Increasingly, mobile phones are being seen as a supportive tool for distributing higher quality healthcare in Africa. Data collection, for example, can be used to check the spread of diseases.
In the February 2007 newsletter of The United States President's Emergency Plan for AIDS Relief (PEPFAR), the organization announced a large scale effort to use mobile phones in the fight against AIDS-starting in Rwanda and Nigeria in 2007.
The primary application will be data collection. PEPFAR says that land lines in Africa are rare, and paper forms are the standard for distributing epidemiological data. Mobile phone coverage of the African population is expected to grow from 60 percent currently to 85 percent by 2010.
"This makes it feasible to use mobile phones to relay this information directly into health authorities' computer systems, allowing rapid interventions such as distribution of medication and education programs for those at risk," says PEPFAR.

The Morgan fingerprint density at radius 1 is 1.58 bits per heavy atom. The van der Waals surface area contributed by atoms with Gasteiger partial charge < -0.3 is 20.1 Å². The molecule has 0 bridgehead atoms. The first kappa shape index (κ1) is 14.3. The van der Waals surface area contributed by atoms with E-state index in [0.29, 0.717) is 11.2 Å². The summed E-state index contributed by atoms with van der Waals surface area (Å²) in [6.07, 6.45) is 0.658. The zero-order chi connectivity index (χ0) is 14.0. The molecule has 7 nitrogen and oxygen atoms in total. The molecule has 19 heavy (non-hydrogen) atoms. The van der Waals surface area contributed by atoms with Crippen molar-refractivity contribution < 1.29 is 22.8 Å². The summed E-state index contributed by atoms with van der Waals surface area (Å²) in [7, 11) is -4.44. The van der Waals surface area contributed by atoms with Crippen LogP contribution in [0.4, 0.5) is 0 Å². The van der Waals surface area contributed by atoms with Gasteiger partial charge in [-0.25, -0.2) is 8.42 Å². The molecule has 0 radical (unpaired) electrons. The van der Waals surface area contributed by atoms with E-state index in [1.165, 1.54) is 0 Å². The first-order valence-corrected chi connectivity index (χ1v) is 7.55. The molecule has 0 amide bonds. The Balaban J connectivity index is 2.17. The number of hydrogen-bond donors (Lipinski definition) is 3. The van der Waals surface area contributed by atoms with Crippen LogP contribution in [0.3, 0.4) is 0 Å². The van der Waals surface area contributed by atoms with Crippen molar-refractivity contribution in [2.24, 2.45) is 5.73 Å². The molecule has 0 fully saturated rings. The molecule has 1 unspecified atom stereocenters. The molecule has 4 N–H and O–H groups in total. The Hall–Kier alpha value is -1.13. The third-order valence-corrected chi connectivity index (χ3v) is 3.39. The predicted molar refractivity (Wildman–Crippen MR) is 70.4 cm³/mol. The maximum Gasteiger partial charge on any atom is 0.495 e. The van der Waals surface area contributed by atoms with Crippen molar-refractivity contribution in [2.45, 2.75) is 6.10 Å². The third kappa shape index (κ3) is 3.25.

A different application of mobile phone technology comes from Cape Town South Africa where the local Health Directorate is battling one of the most serious outbreaks of tuberculosis (TB) on the continent.
A May 6, 2005 posting on the OneWorld Africa website says that the Health Directorate is using mobile phone technology to ensure TB patients take their medications regularly. Highly infectious TB is treatable...